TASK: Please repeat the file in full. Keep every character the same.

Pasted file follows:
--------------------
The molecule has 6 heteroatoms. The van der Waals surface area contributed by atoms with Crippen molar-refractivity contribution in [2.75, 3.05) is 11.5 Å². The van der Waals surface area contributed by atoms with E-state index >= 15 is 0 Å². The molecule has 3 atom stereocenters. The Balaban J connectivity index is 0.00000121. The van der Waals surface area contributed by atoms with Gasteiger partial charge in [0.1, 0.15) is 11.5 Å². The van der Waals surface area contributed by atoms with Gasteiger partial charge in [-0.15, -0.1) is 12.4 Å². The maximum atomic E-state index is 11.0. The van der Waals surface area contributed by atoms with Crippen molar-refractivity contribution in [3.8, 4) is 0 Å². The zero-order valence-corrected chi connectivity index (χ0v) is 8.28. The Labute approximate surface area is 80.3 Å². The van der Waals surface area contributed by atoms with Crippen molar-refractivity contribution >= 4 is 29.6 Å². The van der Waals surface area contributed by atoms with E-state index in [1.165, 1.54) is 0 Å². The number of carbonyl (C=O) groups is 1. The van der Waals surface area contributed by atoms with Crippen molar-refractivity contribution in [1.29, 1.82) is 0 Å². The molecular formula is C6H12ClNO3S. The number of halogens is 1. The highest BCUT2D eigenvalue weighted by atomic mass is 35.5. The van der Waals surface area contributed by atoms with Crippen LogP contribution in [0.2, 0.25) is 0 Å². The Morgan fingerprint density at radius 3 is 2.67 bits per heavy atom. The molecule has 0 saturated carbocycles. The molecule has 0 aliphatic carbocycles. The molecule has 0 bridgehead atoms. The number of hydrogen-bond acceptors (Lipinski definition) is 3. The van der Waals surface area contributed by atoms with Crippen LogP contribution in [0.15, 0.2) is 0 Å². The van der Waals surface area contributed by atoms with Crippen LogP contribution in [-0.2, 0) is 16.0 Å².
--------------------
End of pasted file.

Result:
The molecule has 6 heteroatoms. The van der Waals surface area contributed by atoms with Crippen molar-refractivity contribution in [2.75, 3.05) is 11.5 Å². The van der Waals surface area contributed by atoms with E-state index >= 15 is 0 Å². The molecule has 3 atom stereocenters. The Balaban J connectivity index is 0.00000121. The van der Waals surface area contributed by atoms with Gasteiger partial charge in [0.1, 0.15) is 11.5 Å². The van der Waals surface area contributed by atoms with Gasteiger partial charge in [-0.15, -0.1) is 12.4 Å². The maximum atomic E-state index is 11.0. The van der Waals surface area contributed by atoms with Crippen molar-refractivity contribution in [3.8, 4) is 0 Å². The zero-order valence-corrected chi connectivity index (χ0v) is 8.28. The Labute approximate surface area is 80.3 Å². The van der Waals surface area contributed by atoms with Crippen molar-refractivity contribution >= 4 is 29.6 Å². The van der Waals surface area contributed by atoms with E-state index in [1.165, 1.54) is 0 Å². The number of carbonyl (C=O) groups is 1. The van der Waals surface area contributed by atoms with Crippen molar-refractivity contribution in [1.29, 1.82) is 0 Å². The molecular formula is C6H12ClNO3S. The number of halogens is 1. The highest BCUT2D eigenvalue weighted by atomic mass is 35.5. The van der Waals surface area contributed by atoms with Crippen LogP contribution in [0.2, 0.25) is 0 Å². The Morgan fingerprint density at radius 3 is 2.67 bits per heavy atom. The molecule has 0 saturated carbocycles. The molecule has 0 aliphatic carbocycles. The molecule has 0 bridgehead atoms. The number of hydrogen-bond acceptors (Lipinski definition) is 3. The van der Waals surface area contributed by atoms with Crippen LogP contribution in [0.15, 0.2) is 0 Å². The van der Waals surface area contributed by atoms with Crippen LogP contribution in [-0.2, 0) is 16.0 Å².